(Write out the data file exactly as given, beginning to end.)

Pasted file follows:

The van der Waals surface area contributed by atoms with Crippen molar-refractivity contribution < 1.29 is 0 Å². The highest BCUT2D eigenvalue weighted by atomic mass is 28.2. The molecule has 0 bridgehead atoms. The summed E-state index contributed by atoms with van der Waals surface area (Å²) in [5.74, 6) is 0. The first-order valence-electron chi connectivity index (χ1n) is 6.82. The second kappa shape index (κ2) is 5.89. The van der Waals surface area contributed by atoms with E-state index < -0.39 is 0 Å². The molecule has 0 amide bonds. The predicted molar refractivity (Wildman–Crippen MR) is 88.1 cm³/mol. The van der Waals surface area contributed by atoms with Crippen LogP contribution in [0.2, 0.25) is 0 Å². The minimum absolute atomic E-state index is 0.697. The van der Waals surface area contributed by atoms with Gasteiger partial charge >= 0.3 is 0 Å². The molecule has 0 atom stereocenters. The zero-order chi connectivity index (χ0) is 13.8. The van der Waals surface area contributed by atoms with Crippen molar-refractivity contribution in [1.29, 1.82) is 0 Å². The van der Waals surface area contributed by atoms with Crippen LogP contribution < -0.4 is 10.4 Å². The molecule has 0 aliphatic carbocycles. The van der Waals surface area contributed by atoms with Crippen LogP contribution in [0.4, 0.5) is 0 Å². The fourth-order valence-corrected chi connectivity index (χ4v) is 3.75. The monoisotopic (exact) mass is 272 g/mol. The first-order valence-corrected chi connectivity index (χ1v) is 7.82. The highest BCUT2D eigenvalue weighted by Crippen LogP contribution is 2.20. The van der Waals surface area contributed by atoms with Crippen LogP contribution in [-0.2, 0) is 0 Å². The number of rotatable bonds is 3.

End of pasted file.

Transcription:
The van der Waals surface area contributed by atoms with Crippen molar-refractivity contribution < 1.29 is 0 Å². The highest BCUT2D eigenvalue weighted by atomic mass is 28.2. The molecule has 0 bridgehead atoms. The summed E-state index contributed by atoms with van der Waals surface area (Å²) in [5.74, 6) is 0. The first-order valence-electron chi connectivity index (χ1n) is 6.82. The second kappa shape index (κ2) is 5.89. The van der Waals surface area contributed by atoms with E-state index < -0.39 is 0 Å². The molecule has 0 amide bonds. The predicted molar refractivity (Wildman–Crippen MR) is 88.1 cm³/mol. The van der Waals surface area contributed by atoms with Crippen LogP contribution in [0.2, 0.25) is 0 Å². The minimum absolute atomic E-state index is 0.697. The van der Waals surface area contributed by atoms with Gasteiger partial charge >= 0.3 is 0 Å². The molecule has 0 atom stereocenters. The zero-order chi connectivity index (χ0) is 13.8. The van der Waals surface area contributed by atoms with Crippen molar-refractivity contribution in [1.29, 1.82) is 0 Å². The van der Waals surface area contributed by atoms with Crippen LogP contribution < -0.4 is 10.4 Å². The molecule has 0 aliphatic carbocycles. The van der Waals surface area contributed by atoms with Crippen LogP contribution in [0.4, 0.5) is 0 Å². The fourth-order valence-corrected chi connectivity index (χ4v) is 3.75. The monoisotopic (exact) mass is 272 g/mol. The first-order valence-corrected chi connectivity index (χ1v) is 7.82. The highest BCUT2D eigenvalue weighted by Crippen LogP contribution is 2.20. The van der Waals surface area contributed by atoms with Crippen LogP contribution in [-0.2, 0) is 0 Å². The number of rotatable bonds is 3.